Lauren R. Stevens | Hikes & Walks: Dunbar Brook Trail leads to vernal pools and its unique inhabitants
Distractions should not keep us from noticing spring. About this time of year, I would normally recommend visiting Bartholomew's Cobble, in Sheffield, to take in the spring ephemerals. Alas, The Trustees of Reservations, along with Massachusetts Audubon, had recently closed their properties due to COVID-19, so I improvised. The Trustees, however, have re-opened Bartholomew's Cobble along with 74 other sites as of Friday.
The good news is that, if you want to adventure beyond Trustees areas, vernal pools and the flowers that bloom before the trees leaf out can be found on many wooded Berkshire trails. And the truly good news is that, so far, we are allowed to walk in most woods, providing we keep appropriate distance from each other.
We can find the pools by listening, as I did on my way north. Vernal pools are seasonal bodies of water that form temporarily over bedrock or non-permeable soil, without any connection to streams. Thus, the infant frogs, toads and salamanders, and insect species, that thrive in them are not subject to predation by fish. Under the right conditions these pools — called vernal because they usually form with the snowmelt and rain of the spring — announce themselves with the croaks, peeps and assorted mating sounds of their inhabitants. The activity moves from south to north.
The pools, since they are a unique habitat, are protected by the Massachusetts Wetlands Protection Act. Some of the species owe their existence to these temporarily pools. Citizens can provide information for certifying vernal pools, based on the species that inhabit them. Hikers do well to listen as well as look in the woods.
Soon — maybe now in south county — forest floors will be alive with delicate flowers, whose one-time, short-lived bloom etches an indelible image for those who walk in the woods. They may bloom on the periphery of vernal pools; they will accompany us on our walks almost anywhere.
Perversely, however, I headed to the Dunbar Brook Trail, which as of a week ago still bore traces of snow and ice. That narrow, shaded valley is an extreme test of the progress of spring. Dunbar Brook is a tributary of the Deerfield River, joining it north of the eastern entrance of the Hoosac Tunnel and north of the bear Swamp Visitors Center, on River Road, just on the Florida/Monroe line.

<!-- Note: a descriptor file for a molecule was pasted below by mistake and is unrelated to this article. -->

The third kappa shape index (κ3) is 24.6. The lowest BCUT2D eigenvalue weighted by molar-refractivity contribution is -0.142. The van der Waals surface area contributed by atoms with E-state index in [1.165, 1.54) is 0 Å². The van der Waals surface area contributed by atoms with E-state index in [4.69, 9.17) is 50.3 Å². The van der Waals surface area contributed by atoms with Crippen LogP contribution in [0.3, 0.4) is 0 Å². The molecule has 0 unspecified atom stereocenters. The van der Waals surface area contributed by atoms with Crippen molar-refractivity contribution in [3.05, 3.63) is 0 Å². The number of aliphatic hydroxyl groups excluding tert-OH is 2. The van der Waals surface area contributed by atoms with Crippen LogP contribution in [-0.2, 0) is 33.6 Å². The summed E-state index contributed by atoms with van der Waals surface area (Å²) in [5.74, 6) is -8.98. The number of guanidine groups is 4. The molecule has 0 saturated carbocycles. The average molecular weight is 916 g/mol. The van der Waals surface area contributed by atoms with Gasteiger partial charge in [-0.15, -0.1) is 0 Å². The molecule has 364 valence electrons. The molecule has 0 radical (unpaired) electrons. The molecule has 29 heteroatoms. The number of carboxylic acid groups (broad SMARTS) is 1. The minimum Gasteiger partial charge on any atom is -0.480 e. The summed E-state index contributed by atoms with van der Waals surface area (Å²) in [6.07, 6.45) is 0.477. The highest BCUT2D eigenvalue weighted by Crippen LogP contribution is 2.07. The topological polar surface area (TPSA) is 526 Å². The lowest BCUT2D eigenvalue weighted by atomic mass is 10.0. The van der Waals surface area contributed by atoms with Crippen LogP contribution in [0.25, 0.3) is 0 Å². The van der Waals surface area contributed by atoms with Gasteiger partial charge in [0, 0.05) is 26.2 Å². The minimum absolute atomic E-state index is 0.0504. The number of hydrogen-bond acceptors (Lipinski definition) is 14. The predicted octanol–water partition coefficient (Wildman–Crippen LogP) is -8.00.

Traveling east on Route 2 from North Adams, Whitcomb Hill Road is a left turn beyond Whitcomb Summit. It swings right and then ends at River Road where we turn left. Parking for the Dunbar Brook hike is on the left, 4.5 miles from the Mohawk Trail. Unlike the more popular trails, Dunbar Brook trailhead and trail were deserted last weekend.
When to go is another question; for those who want to walk when the spring flowers are so thick under foot it requires acrobatics to keep from stepping on them, perhaps late April. Still, the ice is gone now, I'm sure, and Dunbar Brook would make a fine Easter stroll. Bonnets optional.
The two-plus-mile trail begins up the hill from parking. The stairs lead only to a dead end, the fence at the dam, so we pass them by. Gradually the trail, blazed blue, descends to a new bridge crossing Dunbar Brook. Taking a left there, up the hill, leads to Raycroft Lookout and Spruce Mountain.
We cross that bridge when we come to it. The trail runs nearer or a bit farther from the brook, following upstream. Many side brooks enter, especially at this time of the year. Crossing is a problem at only one, the site of the lean-to, for the bridge is out, but an old trail turning right has been rediscovered. It leads to an easier crossing.
The trail climbs steeply by some boulders in an area rife with spruce and hemlock seedlings, a remarkable sight. Here it is farthest from the brook, for it comes out on Main Road in Monroe, a few hundred feet uphill from another parking area and bridge. Note to ourselves to remember that for the return trip, as the blue blazed trail there leads only to old mill foundations, not to the Dunbar Brook Trail.
With or without ephemerals, the trail hosts interesting features, including large and old hemlocks. Still the brook holds our attention. It is what a mountain brook should look and sound like. The boulders are worn smooth, multicolored, set in occasional patches of gravel. And, really, if we're looking for signs of spring, there is none more fundamental, less ephemeral, than that of a stream that has shrugged off its icy robes.
Happy trails to you.
Lauren R. Sevens is author of "50 Hikes in the Berkshire Hills," Countryman Press/W.W. Norton, 2016.
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